#7 was made by stamping paint onto transparent film and using the result of this as a negative. All movements in the film are caused by the interference of the stamped grid patterns and the perforation of the film material. Working on the filmstrip directly is interesting because of its simplicity and because of the fact that the traditional perspective inherent in the optical system of the camera becomes irrelevant. Illusion of depth occurs because of the difference in size of particles of paint, illusion of movement occurs when these particles are in some way equally spaced on the film. The colors of #7 are based on the opposition of pigment and light. The color model of theoretician Harald Küppers reduces this opposition to a unity at a deeper level in our perceptual system. I used his color model to structure a slow evolution from black to white. This is an elaboration of an old idea, articulated by Aristotle, among others, that colors are located in the shadow between light and dark. When stamping grid patterns onto film the content of every film frame is in part determined by chance. In contrast with this, all parameters that allow for control are composed in an elaborate score. The time structure is built up from the separate film frame to 28 sections that group into five larger parts. Each of these sections has its own color scheme and its own choice from the 17 grid patterns used.
16mm, silent, color, 32 min. 

#11, MAREY <-> MOIRÉ
(1999, Netherlands) Directed by Joost Rekveld
#11, Marey <-> Moiré is a film in which all images were generated by intermittently recording the movement of a line. It is a film about the discontinuity that lies at the heart of the film medium. After making films #3 and #5 I was thinking about other methods to generate images by distributing light across film frames. One idea that came to mind was to record a continuous movement with long exposures like I had been doing before, but to interrupt these exposures many times to generate visual patterns. This would create interesting interferences between the motions involved. This idea also came from an increasing interest in the technological history of film. I had been looking for a kind of “pure” film: images the film apparatus would come up with if left alone, as it were. While thinking about this, I started to look towards the historic origins of film and new media in general. This led to experiments with various mechanical installations using Nipkow discs or anorthoscopes. The principle on which the set-up for #11 is based, is the same as used by the French scientist Etienne-Jules Marey. His work marks a definite turn in the strategies to deal with processes, motions and flux. The isolation of phases in time and the conversion of time in graphic space, led to many powerful inventions such as the assembly line. The French philosopher Henri Bergson compared these principles to the very way the human problem-solving mind works: our mind can only think in discrete concepts and flux is always seen as a transition between fixed states.
35mm, 21 min.
In Person: Joost Rekveld

(És mégis...)
(1990, Hungary/Germany) Directed by Zsolt Kézdi-Kovács
This emotional drama of personal and public morality concerns Kristóf Zeyk, a 50-year-old journalist whose life undergoes enormous changes after the fall of Hungary’s communist government. Personally opposed to the old regime but never to the point of endangering his career, he is now termed a “Stalinist,” which troubles him deeply. Turning inward, and seeking the support of his young daughter, he reassesses his convictions and seeks a way forward in this new world.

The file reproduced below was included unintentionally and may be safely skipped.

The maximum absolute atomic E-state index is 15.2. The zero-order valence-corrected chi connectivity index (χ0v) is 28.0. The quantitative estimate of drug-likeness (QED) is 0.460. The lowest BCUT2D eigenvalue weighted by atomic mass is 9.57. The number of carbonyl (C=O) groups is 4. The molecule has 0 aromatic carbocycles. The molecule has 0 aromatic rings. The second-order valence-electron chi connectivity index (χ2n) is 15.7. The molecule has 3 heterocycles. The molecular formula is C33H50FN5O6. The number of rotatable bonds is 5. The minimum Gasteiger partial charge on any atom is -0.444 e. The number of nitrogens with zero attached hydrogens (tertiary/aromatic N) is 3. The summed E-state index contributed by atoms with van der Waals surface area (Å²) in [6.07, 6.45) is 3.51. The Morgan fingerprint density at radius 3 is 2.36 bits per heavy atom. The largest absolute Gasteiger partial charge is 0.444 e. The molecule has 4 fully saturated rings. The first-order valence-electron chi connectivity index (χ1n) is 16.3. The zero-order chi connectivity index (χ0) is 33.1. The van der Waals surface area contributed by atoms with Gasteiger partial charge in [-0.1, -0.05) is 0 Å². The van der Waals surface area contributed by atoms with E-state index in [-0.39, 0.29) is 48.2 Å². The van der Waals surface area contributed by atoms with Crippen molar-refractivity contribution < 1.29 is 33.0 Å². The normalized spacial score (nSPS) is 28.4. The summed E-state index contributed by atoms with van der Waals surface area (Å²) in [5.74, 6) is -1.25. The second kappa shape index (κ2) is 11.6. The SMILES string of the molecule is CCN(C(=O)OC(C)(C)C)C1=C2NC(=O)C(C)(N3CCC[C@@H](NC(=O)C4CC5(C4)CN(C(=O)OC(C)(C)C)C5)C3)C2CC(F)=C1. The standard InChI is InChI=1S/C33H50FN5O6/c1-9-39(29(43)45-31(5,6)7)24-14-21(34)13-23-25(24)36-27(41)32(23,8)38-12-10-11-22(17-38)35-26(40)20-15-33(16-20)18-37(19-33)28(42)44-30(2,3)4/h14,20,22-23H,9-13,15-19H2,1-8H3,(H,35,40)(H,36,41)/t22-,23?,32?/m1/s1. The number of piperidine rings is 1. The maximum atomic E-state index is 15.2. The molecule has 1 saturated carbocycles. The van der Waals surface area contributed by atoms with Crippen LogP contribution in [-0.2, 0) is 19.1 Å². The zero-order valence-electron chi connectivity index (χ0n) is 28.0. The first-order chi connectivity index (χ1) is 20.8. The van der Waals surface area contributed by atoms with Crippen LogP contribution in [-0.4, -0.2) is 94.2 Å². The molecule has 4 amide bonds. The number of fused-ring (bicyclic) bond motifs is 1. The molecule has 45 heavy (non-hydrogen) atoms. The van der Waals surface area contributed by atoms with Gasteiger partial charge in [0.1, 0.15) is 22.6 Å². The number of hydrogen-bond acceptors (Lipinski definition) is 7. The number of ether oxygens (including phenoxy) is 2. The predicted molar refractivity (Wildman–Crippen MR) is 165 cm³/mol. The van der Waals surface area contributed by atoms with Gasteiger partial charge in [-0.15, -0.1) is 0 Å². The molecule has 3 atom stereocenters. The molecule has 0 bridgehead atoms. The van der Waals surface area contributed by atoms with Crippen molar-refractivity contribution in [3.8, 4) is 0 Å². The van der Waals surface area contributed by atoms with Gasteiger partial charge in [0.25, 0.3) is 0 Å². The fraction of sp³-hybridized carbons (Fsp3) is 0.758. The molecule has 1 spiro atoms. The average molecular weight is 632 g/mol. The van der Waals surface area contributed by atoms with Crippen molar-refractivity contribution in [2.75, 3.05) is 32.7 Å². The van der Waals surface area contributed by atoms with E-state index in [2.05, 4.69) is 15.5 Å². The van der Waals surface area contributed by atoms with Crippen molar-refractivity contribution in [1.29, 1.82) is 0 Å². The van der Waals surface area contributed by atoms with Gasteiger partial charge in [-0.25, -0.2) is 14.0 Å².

Screenplay: Zsolt Kézdi-Kovács. Cinematographer: Balázs Sara. Editor: Éva Kárementö. Cast: András Kozák, Lili Monori, László Mensáros. Presented in Hungarian dialogue with English subtitles. 35mm, 95 min. 

Alice In Wonderland (1949)
This ambitious, highly faithful late-'40s Alice adaptation took years to complete, and features an abundance of impressive, meticulous and labor-intensive stop-motion work from pioneer puppeteer Lou Bunin. After a live-action prologue showing the historical inspirations for the major characters, Alice (a decidedly adult Carol Marsh) is quickly launched into surreal realms of design and color. Remarkably, the film stays true to the original novel's anarchic construction, and the inspiration of Victorian illustrator John Tenniel's Alice imaginings. Bunin's handiwork is at its peak during the musical numbers, which dunk you head-first into the film's opium-riddled dreamworld--and in addition, live-action director Dallas Bower comes up with clever, simple solutions to the FX limitations of the day. Originally suppressed by Disney for fear of its potential upstaging of their own animated Alice, Bunin's work comes to you here at the Cinefamily in a rare screening of a beautiful MOMA-restored 35mm print!
Dirs. Dallas Bower & Lou Bunin, 1949, 35mm, 76 min.

(from IMDB)
The younger son of a working-class Jewish family in Montreal, Duddy Kravitz yearns to make a name for himself in society. This film chronicles his short and dubious rise to power, as well as his changing relationships with family and friends. Along the way the film explores the themes of anti-semitism and the responsibilities which come with adulthood.  Dir. Ted Kotcheff, 1974, 120 mins.

(from IMDB)
Dave Purvis takes pride in being unknown to the law, though famed among fellow crooks as a planner He plots a holdup in meticulous detail; but things go wrong, a cop and two robbers are killed, and Purvis hides out with the money while Lieut. Cordell, friend of the dead cop, investigates.  Dir. Richard Fleischer, 1950, 67 mins.